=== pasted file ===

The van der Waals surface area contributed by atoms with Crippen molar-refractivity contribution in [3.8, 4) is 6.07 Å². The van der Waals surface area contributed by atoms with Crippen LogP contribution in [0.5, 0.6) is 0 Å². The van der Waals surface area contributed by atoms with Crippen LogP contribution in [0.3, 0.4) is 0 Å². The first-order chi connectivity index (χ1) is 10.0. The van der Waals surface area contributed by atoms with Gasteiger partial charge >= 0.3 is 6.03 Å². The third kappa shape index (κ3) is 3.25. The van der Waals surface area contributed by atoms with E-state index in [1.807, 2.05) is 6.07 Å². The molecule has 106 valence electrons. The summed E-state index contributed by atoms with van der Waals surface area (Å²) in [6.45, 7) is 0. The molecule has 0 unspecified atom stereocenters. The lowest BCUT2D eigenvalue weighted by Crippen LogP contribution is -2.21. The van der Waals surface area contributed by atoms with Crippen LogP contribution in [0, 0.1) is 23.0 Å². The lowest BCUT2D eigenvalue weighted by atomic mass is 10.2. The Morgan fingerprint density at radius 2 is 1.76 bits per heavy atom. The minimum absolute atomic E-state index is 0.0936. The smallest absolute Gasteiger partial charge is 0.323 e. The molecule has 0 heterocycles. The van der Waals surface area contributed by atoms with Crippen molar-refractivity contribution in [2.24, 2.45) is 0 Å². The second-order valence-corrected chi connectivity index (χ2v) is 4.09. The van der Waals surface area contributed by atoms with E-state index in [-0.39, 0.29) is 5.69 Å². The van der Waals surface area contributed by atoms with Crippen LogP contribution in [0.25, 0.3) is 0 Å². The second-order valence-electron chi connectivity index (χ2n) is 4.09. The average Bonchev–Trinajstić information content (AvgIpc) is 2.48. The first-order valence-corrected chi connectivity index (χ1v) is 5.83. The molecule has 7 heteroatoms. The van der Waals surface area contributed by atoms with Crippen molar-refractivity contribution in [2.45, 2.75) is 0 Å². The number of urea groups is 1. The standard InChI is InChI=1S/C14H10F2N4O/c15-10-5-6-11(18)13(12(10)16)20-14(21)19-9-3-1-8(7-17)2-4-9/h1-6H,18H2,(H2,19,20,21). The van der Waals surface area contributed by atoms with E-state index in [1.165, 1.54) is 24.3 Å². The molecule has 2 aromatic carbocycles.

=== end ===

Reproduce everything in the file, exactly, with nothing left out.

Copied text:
The van der Waals surface area contributed by atoms with Crippen molar-refractivity contribution in [3.8, 4) is 6.07 Å². The van der Waals surface area contributed by atoms with Crippen LogP contribution in [0.5, 0.6) is 0 Å². The van der Waals surface area contributed by atoms with Crippen LogP contribution in [0.3, 0.4) is 0 Å². The first-order chi connectivity index (χ1) is 10.0. The van der Waals surface area contributed by atoms with Gasteiger partial charge >= 0.3 is 6.03 Å². The third kappa shape index (κ3) is 3.25. The van der Waals surface area contributed by atoms with E-state index in [1.807, 2.05) is 6.07 Å². The molecule has 106 valence electrons. The summed E-state index contributed by atoms with van der Waals surface area (Å²) in [6.45, 7) is 0. The molecule has 0 unspecified atom stereocenters. The lowest BCUT2D eigenvalue weighted by Crippen LogP contribution is -2.21. The van der Waals surface area contributed by atoms with Crippen LogP contribution in [0, 0.1) is 23.0 Å². The lowest BCUT2D eigenvalue weighted by atomic mass is 10.2. The Morgan fingerprint density at radius 2 is 1.76 bits per heavy atom. The minimum absolute atomic E-state index is 0.0936. The smallest absolute Gasteiger partial charge is 0.323 e. The molecule has 0 heterocycles. The van der Waals surface area contributed by atoms with Crippen molar-refractivity contribution in [2.24, 2.45) is 0 Å². The second-order valence-corrected chi connectivity index (χ2v) is 4.09. The van der Waals surface area contributed by atoms with E-state index in [-0.39, 0.29) is 5.69 Å². The van der Waals surface area contributed by atoms with Crippen LogP contribution in [0.25, 0.3) is 0 Å². The second-order valence-electron chi connectivity index (χ2n) is 4.09. The average Bonchev–Trinajstić information content (AvgIpc) is 2.48. The first-order valence-corrected chi connectivity index (χ1v) is 5.83. The molecule has 7 heteroatoms. The van der Waals surface area contributed by atoms with Crippen molar-refractivity contribution in [2.45, 2.75) is 0 Å². The number of urea groups is 1. The standard InChI is InChI=1S/C14H10F2N4O/c15-10-5-6-11(18)13(12(10)16)20-14(21)19-9-3-1-8(7-17)2-4-9/h1-6H,18H2,(H2,19,20,21). The van der Waals surface area contributed by atoms with E-state index in [1.165, 1.54) is 24.3 Å². The molecule has 2 aromatic carbocycles.